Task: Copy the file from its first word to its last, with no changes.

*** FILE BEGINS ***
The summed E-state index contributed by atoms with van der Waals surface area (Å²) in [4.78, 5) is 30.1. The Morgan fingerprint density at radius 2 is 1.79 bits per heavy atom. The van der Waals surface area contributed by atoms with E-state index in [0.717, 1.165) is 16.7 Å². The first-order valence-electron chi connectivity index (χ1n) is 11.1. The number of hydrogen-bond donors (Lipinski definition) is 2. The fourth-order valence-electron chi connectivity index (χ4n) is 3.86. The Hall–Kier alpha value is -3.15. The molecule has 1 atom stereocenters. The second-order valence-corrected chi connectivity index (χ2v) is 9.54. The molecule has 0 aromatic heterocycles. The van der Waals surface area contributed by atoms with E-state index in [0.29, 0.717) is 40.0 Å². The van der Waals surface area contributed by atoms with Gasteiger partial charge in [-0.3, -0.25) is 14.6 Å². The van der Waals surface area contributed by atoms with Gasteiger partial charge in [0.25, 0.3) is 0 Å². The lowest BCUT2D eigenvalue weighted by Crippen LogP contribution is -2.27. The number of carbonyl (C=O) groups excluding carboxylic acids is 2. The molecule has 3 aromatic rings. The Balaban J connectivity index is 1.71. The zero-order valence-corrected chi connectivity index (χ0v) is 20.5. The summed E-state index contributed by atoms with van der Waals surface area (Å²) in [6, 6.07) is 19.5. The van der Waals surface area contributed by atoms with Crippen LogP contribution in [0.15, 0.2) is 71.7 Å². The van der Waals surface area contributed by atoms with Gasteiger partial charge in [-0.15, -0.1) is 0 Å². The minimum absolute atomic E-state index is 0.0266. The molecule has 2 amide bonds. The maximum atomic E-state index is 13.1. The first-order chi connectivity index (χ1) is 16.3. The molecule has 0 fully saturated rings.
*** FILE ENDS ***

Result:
The summed E-state index contributed by atoms with van der Waals surface area (Å²) in [4.78, 5) is 30.1. The Morgan fingerprint density at radius 2 is 1.79 bits per heavy atom. The van der Waals surface area contributed by atoms with E-state index in [0.717, 1.165) is 16.7 Å². The first-order valence-electron chi connectivity index (χ1n) is 11.1. The number of hydrogen-bond donors (Lipinski definition) is 2. The fourth-order valence-electron chi connectivity index (χ4n) is 3.86. The Hall–Kier alpha value is -3.15. The molecule has 1 atom stereocenters. The second-order valence-corrected chi connectivity index (χ2v) is 9.54. The molecule has 0 aromatic heterocycles. The van der Waals surface area contributed by atoms with E-state index in [0.29, 0.717) is 40.0 Å². The van der Waals surface area contributed by atoms with Gasteiger partial charge in [-0.3, -0.25) is 14.6 Å². The van der Waals surface area contributed by atoms with Gasteiger partial charge in [0.25, 0.3) is 0 Å². The lowest BCUT2D eigenvalue weighted by Crippen LogP contribution is -2.27. The number of carbonyl (C=O) groups excluding carboxylic acids is 2. The molecule has 3 aromatic rings. The Balaban J connectivity index is 1.71. The zero-order valence-corrected chi connectivity index (χ0v) is 20.5. The summed E-state index contributed by atoms with van der Waals surface area (Å²) in [6, 6.07) is 19.5. The van der Waals surface area contributed by atoms with Crippen LogP contribution in [0.15, 0.2) is 71.7 Å². The van der Waals surface area contributed by atoms with Gasteiger partial charge in [-0.15, -0.1) is 0 Å². The minimum absolute atomic E-state index is 0.0266. The molecule has 2 amide bonds. The maximum atomic E-state index is 13.1. The first-order chi connectivity index (χ1) is 16.3. The molecule has 0 fully saturated rings.